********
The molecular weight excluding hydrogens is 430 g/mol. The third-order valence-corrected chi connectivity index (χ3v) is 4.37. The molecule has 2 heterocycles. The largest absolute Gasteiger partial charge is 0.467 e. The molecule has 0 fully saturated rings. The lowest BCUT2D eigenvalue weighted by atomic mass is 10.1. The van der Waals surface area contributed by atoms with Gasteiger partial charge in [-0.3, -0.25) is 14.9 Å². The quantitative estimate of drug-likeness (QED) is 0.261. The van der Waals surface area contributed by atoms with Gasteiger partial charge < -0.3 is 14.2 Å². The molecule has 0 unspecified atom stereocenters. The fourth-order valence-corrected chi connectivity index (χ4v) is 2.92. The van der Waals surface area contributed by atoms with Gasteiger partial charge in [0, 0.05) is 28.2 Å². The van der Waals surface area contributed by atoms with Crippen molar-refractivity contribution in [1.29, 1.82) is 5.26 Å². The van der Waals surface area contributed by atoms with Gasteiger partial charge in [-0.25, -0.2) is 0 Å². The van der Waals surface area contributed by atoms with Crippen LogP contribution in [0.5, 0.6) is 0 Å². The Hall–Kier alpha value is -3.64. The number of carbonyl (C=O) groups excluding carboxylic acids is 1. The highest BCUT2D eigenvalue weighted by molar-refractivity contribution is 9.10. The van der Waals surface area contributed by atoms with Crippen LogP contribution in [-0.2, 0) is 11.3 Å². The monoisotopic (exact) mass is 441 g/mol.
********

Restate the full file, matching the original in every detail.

The molecular weight excluding hydrogens is 430 g/mol. The third-order valence-corrected chi connectivity index (χ3v) is 4.37. The molecule has 2 heterocycles. The largest absolute Gasteiger partial charge is 0.467 e. The molecule has 0 fully saturated rings. The lowest BCUT2D eigenvalue weighted by atomic mass is 10.1. The van der Waals surface area contributed by atoms with Gasteiger partial charge in [-0.3, -0.25) is 14.9 Å². The quantitative estimate of drug-likeness (QED) is 0.261. The van der Waals surface area contributed by atoms with Gasteiger partial charge < -0.3 is 14.2 Å². The molecule has 0 unspecified atom stereocenters. The fourth-order valence-corrected chi connectivity index (χ4v) is 2.92. The van der Waals surface area contributed by atoms with Gasteiger partial charge in [0, 0.05) is 28.2 Å². The van der Waals surface area contributed by atoms with Crippen molar-refractivity contribution in [1.29, 1.82) is 5.26 Å². The van der Waals surface area contributed by atoms with Gasteiger partial charge in [-0.25, -0.2) is 0 Å². The van der Waals surface area contributed by atoms with Crippen LogP contribution in [0.5, 0.6) is 0 Å². The Hall–Kier alpha value is -3.64. The number of carbonyl (C=O) groups excluding carboxylic acids is 1. The highest BCUT2D eigenvalue weighted by molar-refractivity contribution is 9.10. The van der Waals surface area contributed by atoms with Crippen LogP contribution in [-0.2, 0) is 11.3 Å². The monoisotopic (exact) mass is 441 g/mol.